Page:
There is a small genre of articles contrasting the social views of Barry Goldwater and later Republicans. The genre has rigid conventions. Peppery Goldwater comments about the religious right from the 1980s must be quoted. Goldwater’s statements on moral issues from the 1964 campaign, when he actually mattered to the development of conservatism, must not. (Andrew Busch quotes a televised address by Goldwater in his “The Goldwater Myth“: “The moral fiber of the American people is beset by rot and decay.”) Never mention that Goldwater voted with pro-lifers in the 1970s, and only became pro-choice after he won his last election. The Atlantic is doing its part to keep the genre going today with an article about how Goldwater would be “mortified” by Paul Ryan’s social conservatism. The Goldwater of 1987 probably would have been. There is considerably more continuity between Ryan’s views and those of Goldwater for most of his career.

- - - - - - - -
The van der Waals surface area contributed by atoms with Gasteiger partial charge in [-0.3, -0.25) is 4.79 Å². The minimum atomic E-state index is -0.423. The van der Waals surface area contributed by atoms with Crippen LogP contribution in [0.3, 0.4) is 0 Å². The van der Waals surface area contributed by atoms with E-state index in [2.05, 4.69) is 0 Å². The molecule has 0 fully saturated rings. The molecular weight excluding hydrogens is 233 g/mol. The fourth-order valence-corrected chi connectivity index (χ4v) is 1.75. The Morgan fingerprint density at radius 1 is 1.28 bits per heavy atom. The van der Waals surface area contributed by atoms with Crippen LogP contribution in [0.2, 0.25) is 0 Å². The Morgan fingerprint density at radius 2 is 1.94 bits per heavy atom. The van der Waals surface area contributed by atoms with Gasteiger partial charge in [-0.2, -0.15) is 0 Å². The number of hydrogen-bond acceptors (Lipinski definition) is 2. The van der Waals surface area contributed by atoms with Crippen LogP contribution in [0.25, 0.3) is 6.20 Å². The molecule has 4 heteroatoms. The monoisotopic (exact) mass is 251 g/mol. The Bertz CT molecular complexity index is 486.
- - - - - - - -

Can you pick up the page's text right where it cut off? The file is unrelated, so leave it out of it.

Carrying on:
Update: Lame response by author Elias Isquith here. I have no problem acknowledging Goldwater’s late-in-life turn against social conservatism–and I did acknowledge it. His article didn’t acknowledge that it was a turn.